Watch out for ‘assumed driving’

by Kevin Dutchak

Recently, I was training for a marathon with one of my son’s friends. We were running along a trail and as we approached a roadway, a car driver figured we would be crossing the street and came to a stop. Although we both took advantage of his consideration and waved as we trotted across the road, my running buddy remarked that he didn’t like what had just happened.

He explained that a few weeks earlier he was almost involved in a rear-end collision when a driver in front of him had performed a similar maneuver. According to him, the driver in front was not “following the rules,” and my friend had to hit the brakes to avoid a collision.

Earlier this year, the same friend shared a video on social media about driving in a snowstorm. And as he drove, he recorded the road conditions on video. (No, he shouldn’t have been filming, but bear with me). Visibility was poor, with the occasional whiteout. Just as conditions started to clear, a significantly slower car traveling in the same direction came into view ahead of him. The man had to swerve abruptly in order to avoid hitting him. Fortunately, there was nobody in the next lane.

Don’t get me wrong, I like this guy. He is a husband to his high school sweetheart, father to identical twins and very successful with a passion for life and a drive to do better.

However, when he gets behind the wheel, he makes a critical error that I see a lot of drivers make. He assumes other drivers are going to behave the way he expects them to.

Couple that with a belief that you intimately know the rules of the road, and you have a dangerous combination that significantly increases the likelihood of a crash.

This got me thinking: How often do we make assumptions about other drivers’ actions, regardless of what the rules of the road are? I call it “assumed driving.” Your expectations of what you think other drivers should do actually increases your risk of an accident.

Another example: A driver waiting behind traffic at a red light might assume that the vehicle in front will start moving as soon as the light turns green. Most often, the “assuming” driver will realize the car has not moved yet and will stop in time. But sometimes, the driver is unable to stop in time and a rear-end collision occurs.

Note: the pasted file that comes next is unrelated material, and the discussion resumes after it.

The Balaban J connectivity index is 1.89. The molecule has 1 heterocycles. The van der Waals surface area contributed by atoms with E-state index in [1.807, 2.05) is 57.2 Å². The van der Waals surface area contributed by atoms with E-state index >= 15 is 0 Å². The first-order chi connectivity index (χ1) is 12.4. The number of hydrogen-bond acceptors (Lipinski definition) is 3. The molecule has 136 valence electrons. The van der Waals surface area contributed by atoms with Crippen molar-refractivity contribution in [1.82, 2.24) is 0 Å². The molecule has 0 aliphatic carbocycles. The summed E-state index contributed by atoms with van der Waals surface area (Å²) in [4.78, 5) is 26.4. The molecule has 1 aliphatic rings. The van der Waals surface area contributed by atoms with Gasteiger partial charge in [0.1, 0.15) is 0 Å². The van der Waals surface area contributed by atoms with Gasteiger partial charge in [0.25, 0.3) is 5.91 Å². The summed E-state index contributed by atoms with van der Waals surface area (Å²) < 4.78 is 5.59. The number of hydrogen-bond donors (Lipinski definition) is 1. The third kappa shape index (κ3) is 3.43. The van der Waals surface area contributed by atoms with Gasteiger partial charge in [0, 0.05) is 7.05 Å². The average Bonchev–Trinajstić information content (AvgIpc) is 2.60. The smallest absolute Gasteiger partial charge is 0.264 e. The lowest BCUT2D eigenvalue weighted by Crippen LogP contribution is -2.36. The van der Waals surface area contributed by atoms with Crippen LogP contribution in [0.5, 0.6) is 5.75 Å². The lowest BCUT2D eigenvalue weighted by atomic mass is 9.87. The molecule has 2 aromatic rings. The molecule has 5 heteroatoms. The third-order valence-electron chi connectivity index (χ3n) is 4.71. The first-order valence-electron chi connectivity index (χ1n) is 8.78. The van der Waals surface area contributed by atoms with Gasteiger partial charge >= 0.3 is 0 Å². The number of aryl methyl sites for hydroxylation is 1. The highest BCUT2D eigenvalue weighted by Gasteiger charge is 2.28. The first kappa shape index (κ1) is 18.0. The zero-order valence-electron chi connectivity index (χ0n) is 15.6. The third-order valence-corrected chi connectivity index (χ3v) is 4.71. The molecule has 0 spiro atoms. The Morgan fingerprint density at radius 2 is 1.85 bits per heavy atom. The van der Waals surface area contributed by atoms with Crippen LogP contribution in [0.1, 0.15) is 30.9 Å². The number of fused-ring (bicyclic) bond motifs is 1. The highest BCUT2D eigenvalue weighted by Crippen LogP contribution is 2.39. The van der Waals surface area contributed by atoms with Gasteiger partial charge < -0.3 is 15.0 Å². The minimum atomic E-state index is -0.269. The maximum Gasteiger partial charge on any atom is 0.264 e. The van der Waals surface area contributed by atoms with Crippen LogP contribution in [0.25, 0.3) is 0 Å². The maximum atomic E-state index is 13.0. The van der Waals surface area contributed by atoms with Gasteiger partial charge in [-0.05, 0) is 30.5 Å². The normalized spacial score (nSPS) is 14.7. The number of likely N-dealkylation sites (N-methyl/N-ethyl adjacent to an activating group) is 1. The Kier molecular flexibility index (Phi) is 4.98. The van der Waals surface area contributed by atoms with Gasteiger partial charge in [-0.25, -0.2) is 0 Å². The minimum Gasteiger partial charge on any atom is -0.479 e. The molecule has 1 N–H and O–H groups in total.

This is where the tried-and-true defensive driving technique of waiting three seconds prior to moving comes into play. Count off a quick three seconds and then start moving.

This may not only prevent rear-end collisions, but also re-establishes visibility and a safe following distance.

Another, even more dangerous example: traveling on a multiple-lane roadway, you notice traffic is stopped in the right lane while you’re traveling in the passing lane; then, you see there’s no crosswalk or that the crosswalk lights have not been activated so you continue to move forward, only to have somebody on a bike suddenly appear in front of you.

You might have been following the rules of the road, and the accident might not have been your fault but if you were to strike the cyclist, the fact you were following the rules won’t make you feel better. Defensive driving requires that you make allowances for others’ mistakes. “But I was doing everything right,” doesn’t justify an accident, never mind who is at fault. A pending collision is the worst time to enforce your legal rights.

The nature of assumptions is that we tend to make them when we’re not entirely sure of the whole situation. Often, our assumptions may prove to be accurate, but we must treat them as suspect. There can always be variables we don’t know about, such as that rogue cyclist or the driver ahead of us who is changing the radio station and not aware that the light has turned green.

Be careful not to make assumptions, such as: that another vehicle is not going to abruptly stop in front of us; that the car in front will move as soon as the light turns green; and that traffic stopped in the right lane, while we’re passing on the left, means we can proceed without caution.

Finally, never rely on your understanding of the rules of the road to guide your assumptions.

If there’s one thing I have learned in the years I have driven, it is that people have different interpretations of what is expected on the roadways. Take care out there. Drive defensively, protect yourself and others, even when they make a mistake, and finally, never assume.


This month’s expert is Kevin Dutchak, risk services specialist with Northbridge Insurance. Kevin has served the trucking industry for more than 25 years as a driver, in operations, safety, training and risk management services. Northbridge Insurance is a leading Canadian commercial insurer. Working with its broker partners, its focus is on understanding the needs of its customers and on creating solutions that make a difference to their success. You can visit us them at

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